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Alex Park and Jaeah Lee's Posts

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The Gates Foundation’s hypocritical investments

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With an endowment larger than all but four of the world's largest hedge funds, the Bill & Melinda Gates Foundation is easily one of the most powerful charities in the world. According to its website, the organization “works to help all people lead healthy, productive lives." So how do the investments of the foundation's $36 billion investing arm, the Gates Foundation Trust, match up to its mission? We dug into the group's recently released 2012 tax returns to find out.

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How energy efficient is your city?

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Jaeah Lee
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Does your city have a plan to cut greenhouse gas emissions dramatically? Is it seeking to reduce car use through bikeshare programs and public transit subsidies? Does it partner with utility companies to help small businesses and homeowners save energy? And does it lobby for statewide energy-efficiency legislation?

Those are just a few of the policies that have made Boston the top-ranked city for energy efficiency, according to a new report from the American Council for an Energy-Efficient Economy. Portland, Ore., placed second, followed by New York, San Francisco, and Seattle.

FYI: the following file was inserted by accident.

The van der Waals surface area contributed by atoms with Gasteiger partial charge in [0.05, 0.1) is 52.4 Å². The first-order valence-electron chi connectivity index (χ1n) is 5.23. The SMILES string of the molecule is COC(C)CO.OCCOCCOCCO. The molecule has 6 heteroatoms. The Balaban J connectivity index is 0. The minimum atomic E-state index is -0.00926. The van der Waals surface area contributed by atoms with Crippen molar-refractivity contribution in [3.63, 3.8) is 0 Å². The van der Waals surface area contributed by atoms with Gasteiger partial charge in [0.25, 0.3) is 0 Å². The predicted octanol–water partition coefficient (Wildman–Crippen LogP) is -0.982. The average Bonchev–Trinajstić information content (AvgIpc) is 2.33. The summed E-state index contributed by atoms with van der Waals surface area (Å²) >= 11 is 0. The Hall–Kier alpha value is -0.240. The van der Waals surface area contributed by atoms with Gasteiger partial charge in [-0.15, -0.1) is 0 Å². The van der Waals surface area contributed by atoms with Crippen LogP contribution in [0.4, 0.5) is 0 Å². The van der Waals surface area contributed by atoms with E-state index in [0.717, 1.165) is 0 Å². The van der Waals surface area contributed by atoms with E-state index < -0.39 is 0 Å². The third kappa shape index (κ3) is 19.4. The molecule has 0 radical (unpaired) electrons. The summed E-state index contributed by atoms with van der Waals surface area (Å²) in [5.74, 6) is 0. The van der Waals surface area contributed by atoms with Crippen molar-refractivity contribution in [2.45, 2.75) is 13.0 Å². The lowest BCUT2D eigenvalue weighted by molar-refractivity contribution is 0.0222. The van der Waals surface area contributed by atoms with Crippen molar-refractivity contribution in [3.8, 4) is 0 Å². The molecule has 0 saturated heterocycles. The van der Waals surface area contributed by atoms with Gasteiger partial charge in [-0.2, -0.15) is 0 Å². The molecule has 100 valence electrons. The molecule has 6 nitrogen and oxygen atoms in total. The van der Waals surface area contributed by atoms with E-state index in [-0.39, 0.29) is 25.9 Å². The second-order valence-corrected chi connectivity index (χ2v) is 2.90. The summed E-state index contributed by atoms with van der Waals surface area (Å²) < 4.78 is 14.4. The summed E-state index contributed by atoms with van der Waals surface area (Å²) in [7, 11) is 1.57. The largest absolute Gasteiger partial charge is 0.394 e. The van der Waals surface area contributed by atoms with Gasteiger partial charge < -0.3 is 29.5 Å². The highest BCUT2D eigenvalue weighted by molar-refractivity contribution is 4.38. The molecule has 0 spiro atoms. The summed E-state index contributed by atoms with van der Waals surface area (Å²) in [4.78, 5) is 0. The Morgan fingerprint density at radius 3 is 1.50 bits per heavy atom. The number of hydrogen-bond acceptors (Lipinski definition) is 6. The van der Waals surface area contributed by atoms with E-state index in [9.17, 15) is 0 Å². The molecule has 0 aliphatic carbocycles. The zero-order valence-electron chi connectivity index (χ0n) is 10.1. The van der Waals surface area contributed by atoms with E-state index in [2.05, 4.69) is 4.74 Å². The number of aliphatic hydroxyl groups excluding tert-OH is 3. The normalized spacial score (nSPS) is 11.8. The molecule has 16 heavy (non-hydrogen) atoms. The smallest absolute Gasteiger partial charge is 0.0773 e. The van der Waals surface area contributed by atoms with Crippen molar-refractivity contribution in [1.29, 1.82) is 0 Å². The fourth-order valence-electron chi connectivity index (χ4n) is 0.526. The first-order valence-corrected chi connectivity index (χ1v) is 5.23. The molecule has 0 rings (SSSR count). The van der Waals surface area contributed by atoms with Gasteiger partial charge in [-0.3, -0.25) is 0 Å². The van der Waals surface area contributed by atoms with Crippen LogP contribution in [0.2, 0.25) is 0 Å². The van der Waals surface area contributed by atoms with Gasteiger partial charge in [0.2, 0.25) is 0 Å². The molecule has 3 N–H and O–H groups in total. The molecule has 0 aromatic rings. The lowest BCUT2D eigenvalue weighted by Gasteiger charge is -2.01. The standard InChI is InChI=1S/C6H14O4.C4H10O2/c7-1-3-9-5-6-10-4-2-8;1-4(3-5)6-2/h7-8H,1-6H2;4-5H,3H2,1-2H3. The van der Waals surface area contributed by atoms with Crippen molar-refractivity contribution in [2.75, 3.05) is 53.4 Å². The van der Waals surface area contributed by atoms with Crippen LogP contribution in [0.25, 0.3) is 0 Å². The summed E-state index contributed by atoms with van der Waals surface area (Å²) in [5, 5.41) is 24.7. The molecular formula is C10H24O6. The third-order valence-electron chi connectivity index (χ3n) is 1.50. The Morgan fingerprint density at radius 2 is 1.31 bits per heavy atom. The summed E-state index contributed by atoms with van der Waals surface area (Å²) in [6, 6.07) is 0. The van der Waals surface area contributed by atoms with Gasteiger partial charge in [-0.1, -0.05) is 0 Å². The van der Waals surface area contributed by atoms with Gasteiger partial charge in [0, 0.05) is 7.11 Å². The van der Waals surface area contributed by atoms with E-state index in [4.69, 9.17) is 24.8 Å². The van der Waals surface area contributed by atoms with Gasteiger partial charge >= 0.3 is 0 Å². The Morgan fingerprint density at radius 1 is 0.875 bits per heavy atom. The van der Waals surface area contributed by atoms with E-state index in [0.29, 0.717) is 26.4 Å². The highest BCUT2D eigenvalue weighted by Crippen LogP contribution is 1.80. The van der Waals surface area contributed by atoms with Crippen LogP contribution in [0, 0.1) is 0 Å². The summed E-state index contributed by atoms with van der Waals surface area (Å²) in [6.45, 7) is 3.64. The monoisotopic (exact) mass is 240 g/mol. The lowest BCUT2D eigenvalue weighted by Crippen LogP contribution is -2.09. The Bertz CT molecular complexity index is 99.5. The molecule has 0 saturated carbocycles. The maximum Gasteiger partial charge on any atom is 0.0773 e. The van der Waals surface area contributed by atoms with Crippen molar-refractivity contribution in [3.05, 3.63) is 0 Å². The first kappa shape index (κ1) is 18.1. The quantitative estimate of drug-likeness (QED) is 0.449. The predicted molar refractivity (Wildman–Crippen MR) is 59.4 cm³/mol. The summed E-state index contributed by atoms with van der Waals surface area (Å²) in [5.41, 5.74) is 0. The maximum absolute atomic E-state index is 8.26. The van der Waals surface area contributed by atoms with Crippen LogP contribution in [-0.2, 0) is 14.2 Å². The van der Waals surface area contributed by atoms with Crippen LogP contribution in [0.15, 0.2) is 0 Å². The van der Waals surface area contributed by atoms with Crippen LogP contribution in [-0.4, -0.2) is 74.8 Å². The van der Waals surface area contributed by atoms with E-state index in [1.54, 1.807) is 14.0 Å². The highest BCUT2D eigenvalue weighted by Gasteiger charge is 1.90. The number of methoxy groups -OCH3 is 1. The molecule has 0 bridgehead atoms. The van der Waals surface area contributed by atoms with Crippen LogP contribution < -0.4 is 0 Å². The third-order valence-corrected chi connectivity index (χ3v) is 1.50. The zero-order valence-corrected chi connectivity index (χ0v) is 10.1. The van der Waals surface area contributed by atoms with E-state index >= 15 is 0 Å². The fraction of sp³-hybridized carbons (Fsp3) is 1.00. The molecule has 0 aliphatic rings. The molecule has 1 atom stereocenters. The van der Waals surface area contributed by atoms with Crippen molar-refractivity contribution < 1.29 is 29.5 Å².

Read more: Climate & Energy

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Confirmed: Fracking triggers quakes and seismic chaos

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Major earthquakes thousands of miles away can trigger reflex quakes in areas where fluids have been injected into the ground from fracking and other industrial operations, according to a study published in the journal Science on Thursday.

Previous studies, covered in a recent Mother Jones feature from Michael Behar, have shown that injecting fluids into the ground can increase the seismicity of a region. This latest study shows that earthquakes can tip off smaller quakes in far-away areas where fluid has been pumped underground.

The scientists looked at three big quakes: the Tohuku-oki earthquake in Japan in 2011 (magnitude 9), the Maule in Chile in 2010 (an 8.8 magnitude), and the Sumatra in Indonesia in 2012 (an 8.6). They found that, as much as 20 months later, those major quakes triggered smaller ones in places in the Midwestern U.S. where fluids have been pumped underground for energy extraction.

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How bad is climate change for your lungs?

Higher ozone concentrations could lead to more school absences.Photo: Ole OlsonA new study puts a hefty price tag on climate change by linking it to the air you breathe. The report, published last Thursday by the Union of Concerned Scientists (UCS), concludes that CO2-induced temperature increases will worsen ground-level ozone concentrations (the kind coming from power plants and exhaust pipes, not the kind that shields the Earth from UV rays). Higher concentrations of ground-level ozone threaten the health of millions of Americans, an impact that could cost the U.S. $5.4 billion in 2020. If that's not compelling enough, here's what …